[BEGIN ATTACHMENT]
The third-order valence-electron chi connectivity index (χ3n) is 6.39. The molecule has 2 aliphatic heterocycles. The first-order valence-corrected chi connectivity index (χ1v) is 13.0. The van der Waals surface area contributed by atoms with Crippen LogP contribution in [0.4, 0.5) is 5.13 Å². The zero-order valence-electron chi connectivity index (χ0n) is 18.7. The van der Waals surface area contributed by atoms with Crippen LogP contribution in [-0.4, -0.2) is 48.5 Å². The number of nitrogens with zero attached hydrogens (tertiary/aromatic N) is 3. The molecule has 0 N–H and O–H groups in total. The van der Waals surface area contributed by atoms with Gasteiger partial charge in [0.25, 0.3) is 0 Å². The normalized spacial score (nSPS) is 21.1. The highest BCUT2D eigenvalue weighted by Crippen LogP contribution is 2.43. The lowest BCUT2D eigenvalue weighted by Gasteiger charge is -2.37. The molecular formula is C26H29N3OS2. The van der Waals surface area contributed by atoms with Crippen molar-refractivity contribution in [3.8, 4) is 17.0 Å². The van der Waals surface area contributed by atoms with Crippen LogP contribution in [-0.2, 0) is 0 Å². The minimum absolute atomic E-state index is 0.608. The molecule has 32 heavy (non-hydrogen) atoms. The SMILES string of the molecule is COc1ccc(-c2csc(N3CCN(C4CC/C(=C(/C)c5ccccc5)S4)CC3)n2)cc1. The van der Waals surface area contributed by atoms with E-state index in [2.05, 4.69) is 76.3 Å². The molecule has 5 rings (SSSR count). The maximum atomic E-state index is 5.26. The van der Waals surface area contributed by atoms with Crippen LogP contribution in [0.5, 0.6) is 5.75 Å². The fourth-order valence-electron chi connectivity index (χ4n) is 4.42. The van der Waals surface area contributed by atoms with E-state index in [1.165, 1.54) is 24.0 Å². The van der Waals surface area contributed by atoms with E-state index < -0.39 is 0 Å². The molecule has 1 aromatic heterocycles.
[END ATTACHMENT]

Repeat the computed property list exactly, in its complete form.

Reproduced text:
The third-order valence-electron chi connectivity index (χ3n) is 6.39. The molecule has 2 aliphatic heterocycles. The first-order valence-corrected chi connectivity index (χ1v) is 13.0. The van der Waals surface area contributed by atoms with Crippen LogP contribution in [0.4, 0.5) is 5.13 Å². The zero-order valence-electron chi connectivity index (χ0n) is 18.7. The van der Waals surface area contributed by atoms with Crippen LogP contribution in [-0.4, -0.2) is 48.5 Å². The number of nitrogens with zero attached hydrogens (tertiary/aromatic N) is 3. The molecule has 0 N–H and O–H groups in total. The van der Waals surface area contributed by atoms with Gasteiger partial charge in [0.25, 0.3) is 0 Å². The normalized spacial score (nSPS) is 21.1. The highest BCUT2D eigenvalue weighted by Crippen LogP contribution is 2.43. The lowest BCUT2D eigenvalue weighted by Gasteiger charge is -2.37. The molecular formula is C26H29N3OS2. The van der Waals surface area contributed by atoms with Crippen molar-refractivity contribution in [3.8, 4) is 17.0 Å². The van der Waals surface area contributed by atoms with Crippen LogP contribution in [-0.2, 0) is 0 Å². The minimum absolute atomic E-state index is 0.608. The molecule has 32 heavy (non-hydrogen) atoms. The SMILES string of the molecule is COc1ccc(-c2csc(N3CCN(C4CC/C(=C(/C)c5ccccc5)S4)CC3)n2)cc1. The van der Waals surface area contributed by atoms with E-state index in [2.05, 4.69) is 76.3 Å². The molecule has 5 rings (SSSR count). The maximum atomic E-state index is 5.26. The van der Waals surface area contributed by atoms with Crippen LogP contribution in [0.5, 0.6) is 5.75 Å². The fourth-order valence-electron chi connectivity index (χ4n) is 4.42. The van der Waals surface area contributed by atoms with E-state index in [1.165, 1.54) is 24.0 Å². The van der Waals surface area contributed by atoms with E-state index < -0.39 is 0 Å². The molecule has 1 aromatic heterocycles.